7. Courtney, Krystyna Kujawińska, and John M. Mercer, eds. 2003. The Globalization of Shakespeare in the Nineteenth Century. Lewinston: The Edwin Mellen Press.Google Scholar
  8. Coyne, Susan, Bob Martin, and Mark McKinney. 2003. Slings and Arrows. Dir. Peter Wellington. The Movie Network.Google Scholar
  9. Daffs, Hans. 1912. Hamlet auf der deutschen Bühne bis zur Gegenwart. Berlin: Verlag von Emil Felber.Google Scholar
  10. Danton, George Henry. 1907. The Nature Sense in the Writings of Ludwig Tieck. New York: Columbia University Press.Google Scholar
  11. Forster, E.M. 1999. Howards End. New York: Random House.Google Scholar
  12. Goddard, Harold C. 1951. The Meaning of Shakespeare. 2 vols. Chicago/London: The University of Chicago Press.Google Scholar
  13. Hazlitt, William. 1817. The Characters of Shakespeare’s Plays. London: C. H. Reynell.Google Scholar
  14. Hille, Gertrud. 1929. Die Tieck-Semperische Rekonstruktion des Fortuna-Theaters: Ein Beitrag zur Geschichte der Bühnenreformen im 19. Jahrhundert. Schriften der Gesellschaft für Theatergeschichte 39: 72–109.Google Scholar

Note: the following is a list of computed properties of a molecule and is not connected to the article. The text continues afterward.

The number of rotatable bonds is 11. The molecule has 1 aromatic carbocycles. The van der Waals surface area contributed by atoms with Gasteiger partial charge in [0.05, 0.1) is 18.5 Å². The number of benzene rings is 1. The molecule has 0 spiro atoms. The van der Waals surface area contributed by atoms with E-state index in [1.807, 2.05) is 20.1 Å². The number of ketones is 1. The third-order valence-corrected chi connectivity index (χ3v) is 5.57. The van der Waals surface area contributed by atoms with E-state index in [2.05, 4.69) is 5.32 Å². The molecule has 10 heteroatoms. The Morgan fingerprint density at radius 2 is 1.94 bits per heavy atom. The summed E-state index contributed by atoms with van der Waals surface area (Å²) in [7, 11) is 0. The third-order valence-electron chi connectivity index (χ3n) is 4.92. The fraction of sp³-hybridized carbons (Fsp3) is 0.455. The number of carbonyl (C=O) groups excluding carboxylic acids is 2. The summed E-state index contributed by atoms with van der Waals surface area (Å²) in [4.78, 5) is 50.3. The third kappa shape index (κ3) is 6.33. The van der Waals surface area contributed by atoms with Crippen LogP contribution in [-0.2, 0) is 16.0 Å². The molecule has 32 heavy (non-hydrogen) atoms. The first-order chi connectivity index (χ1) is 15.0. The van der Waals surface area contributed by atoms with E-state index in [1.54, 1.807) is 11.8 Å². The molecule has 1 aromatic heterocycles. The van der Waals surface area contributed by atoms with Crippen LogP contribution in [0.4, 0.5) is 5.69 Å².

15. Holderness, Graham, ed. 1988. The Shakespeare Myth. Manchester: Manchester University Press.Google Scholar
  16. Ibsen, Henrik. 1994. Four Major Plays. Trans. James McFarlane and Jens Arup. Oxford: Oxford University Press.Google Scholar
  17. Kohn, Hans. 1950. Romanticism and the Rise of German Nationalism. The Review of Politics 12 (4): 443–472.CrossRefGoogle Scholar
  18. Koyro, Hans Georg. 1966. August Wilhelm Schlegel als Shakespeare-Übersetzer: Der sprachlich-stilistische Charackter seiner Übertragung, unter besonderer Berücksichtigung von “Julius Caesar”. Ph.D. dissertation, Philipps-Universität Marburg/Lahn.Google Scholar
  19. Larson, Kenneth E. 1987. The Origin on the ‘Schlegel-Tieck’ Shakespeare in the 1820s. German Quarterly 60 (1): 19–37.CrossRefGoogle Scholar